abstract = "Alzheimer's disease (AD) is a degenerative tauopathy characterized by aggregation of tau protein through the repeat domain to form intraneuronal paired helical filaments (PHFs). We report two cell models in which we control the inherent toxicity of the core-tau fragment. These models demonstrate the properties of prion-like recruitment of full-length tau into an aggregation pathway in which template-directed, endogenous truncation propagates aggregation through the core-tau binding domain. We use these in combination with dissolution of native PHFs to quantify the activity of tau aggregation inhibitors (TAIs). We report the synthesis of novel stable crystalline leucomethylthioninium salts (LMTX{\circledR}) which overcome the pharmacokinetic limitations of methylthioninium chloride. LMTX{\circledR}, as either a dihydromesylate or a dihydrobromide salt, retains TAI activity in vitro, and disrupts PHFs isolated from AD brain tissues at 0.16 μM. The Ki value for intracellular TAI activity, which we have been able to determine for the first time, is 0.12 μM. These values are close to the steady state trough brain concentration of methylthioninium ion (0.18 μM) that is required to arrest progression of AD on clinical and imaging endpoints, and the minimum brain concentration (0.13 μM) required to reverse behavioral deficits and pathology in tau transgenic mice.",
keywords = "Alzheimer Disease, cell biology, protein aggregation, tau protein (tau), tauopathy, LMTX, prion-like processing, methylthioninium",
author = "Harrington, {Charles R} and Storey, {John M D} and Scott Clunas and Harrington, {Kathleen A} and David Horsley and Ahtsham Ishaq and Kemp, {Steven J} and Larch, {Christopher P} and Colin Marshall and Nicoll, {Sarah L} and Rickard, {Janet E} and Michael Simpson and Sinclair, {James P} and Storey, {Lynda J} and Wischik, {Claude M}",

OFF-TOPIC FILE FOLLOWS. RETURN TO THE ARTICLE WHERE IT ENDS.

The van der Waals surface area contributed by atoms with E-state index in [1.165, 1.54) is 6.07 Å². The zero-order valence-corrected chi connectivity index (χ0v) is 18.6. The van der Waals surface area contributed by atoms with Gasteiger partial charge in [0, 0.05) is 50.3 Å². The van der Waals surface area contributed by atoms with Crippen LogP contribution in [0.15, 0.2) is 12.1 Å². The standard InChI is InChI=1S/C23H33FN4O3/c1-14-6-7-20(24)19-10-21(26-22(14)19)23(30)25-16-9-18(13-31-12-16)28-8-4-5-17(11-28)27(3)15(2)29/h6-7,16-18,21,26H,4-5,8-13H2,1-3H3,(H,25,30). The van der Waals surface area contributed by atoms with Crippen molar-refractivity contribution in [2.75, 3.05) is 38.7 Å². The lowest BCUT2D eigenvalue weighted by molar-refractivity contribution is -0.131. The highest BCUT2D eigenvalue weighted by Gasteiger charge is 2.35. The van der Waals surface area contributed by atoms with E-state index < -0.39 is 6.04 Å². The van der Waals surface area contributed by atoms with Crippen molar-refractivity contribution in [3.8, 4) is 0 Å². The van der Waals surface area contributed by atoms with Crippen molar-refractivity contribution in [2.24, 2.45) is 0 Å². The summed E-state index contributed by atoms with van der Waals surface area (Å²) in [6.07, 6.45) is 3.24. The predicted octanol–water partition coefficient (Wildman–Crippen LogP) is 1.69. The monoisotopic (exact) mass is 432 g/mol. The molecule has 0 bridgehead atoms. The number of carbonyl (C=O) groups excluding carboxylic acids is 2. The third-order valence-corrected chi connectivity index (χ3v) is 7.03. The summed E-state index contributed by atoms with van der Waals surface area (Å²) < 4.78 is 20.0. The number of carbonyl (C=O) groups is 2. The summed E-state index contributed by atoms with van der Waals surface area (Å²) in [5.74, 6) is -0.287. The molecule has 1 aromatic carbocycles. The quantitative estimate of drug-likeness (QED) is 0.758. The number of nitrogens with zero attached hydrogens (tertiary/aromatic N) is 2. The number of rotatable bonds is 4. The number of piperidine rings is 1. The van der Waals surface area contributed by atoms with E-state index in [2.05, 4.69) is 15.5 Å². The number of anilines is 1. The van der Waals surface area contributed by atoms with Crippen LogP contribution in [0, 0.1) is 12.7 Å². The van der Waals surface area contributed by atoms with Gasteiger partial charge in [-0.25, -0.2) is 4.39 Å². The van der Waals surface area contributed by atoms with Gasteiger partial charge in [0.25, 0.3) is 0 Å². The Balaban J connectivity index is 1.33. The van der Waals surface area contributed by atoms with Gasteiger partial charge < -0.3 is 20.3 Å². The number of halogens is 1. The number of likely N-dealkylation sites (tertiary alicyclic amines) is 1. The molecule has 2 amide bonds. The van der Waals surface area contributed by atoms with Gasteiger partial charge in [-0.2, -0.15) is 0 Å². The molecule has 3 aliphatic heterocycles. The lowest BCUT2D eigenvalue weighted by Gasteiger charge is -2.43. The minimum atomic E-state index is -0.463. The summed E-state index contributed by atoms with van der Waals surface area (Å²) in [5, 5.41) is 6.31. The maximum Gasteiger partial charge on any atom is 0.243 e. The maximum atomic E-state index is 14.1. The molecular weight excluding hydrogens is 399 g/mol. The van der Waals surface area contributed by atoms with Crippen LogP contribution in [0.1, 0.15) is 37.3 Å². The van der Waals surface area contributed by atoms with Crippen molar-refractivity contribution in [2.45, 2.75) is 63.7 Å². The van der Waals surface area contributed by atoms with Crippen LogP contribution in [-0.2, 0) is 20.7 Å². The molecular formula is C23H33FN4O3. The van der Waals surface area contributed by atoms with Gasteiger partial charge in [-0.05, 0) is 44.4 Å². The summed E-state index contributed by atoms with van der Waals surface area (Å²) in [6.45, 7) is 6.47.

note = "Copyright {\circledC} 2015, The American Society for Biochemistry and Molecular Biology. Acknowledgements-We thank Drs Timo Rager and Rolf Hilfiker (Solvias, Switzerland) for polymorph analyses.",
year = "2015",
month = "4",
day = "24",
doi = "10.1074/jbc.M114.616029",
language = "English",
volume = "290",
pages = "10862--10875",
journal = "The Journal of Biological Chemistry",
issn = "0021-9258",
publisher = "AMER SOC BIOCHEMISTRY MOLECULAR BIOLOGY INC",
number = "17",

}

TY - JOUR

T1 - Cellular Models of Aggregation-Dependent Template-Directed Proteolysis to Characterize Tau Aggregation Inhibitors for Treatment of Alzheimer's Disease

AU - Harrington, Charles R

AU - Storey, John M D

AU - Clunas, Scott

AU - Harrington, Kathleen A

AU - Horsley, David

AU - Ishaq, Ahtsham

AU - Kemp, Steven J

AU - Larch, Christopher P

AU - Marshall, Colin

AU - Nicoll, Sarah L

AU - Rickard, Janet E

AU - Simpson, Michael

AU - Sinclair, James P

AU - Storey, Lynda J

AU - Wischik, Claude M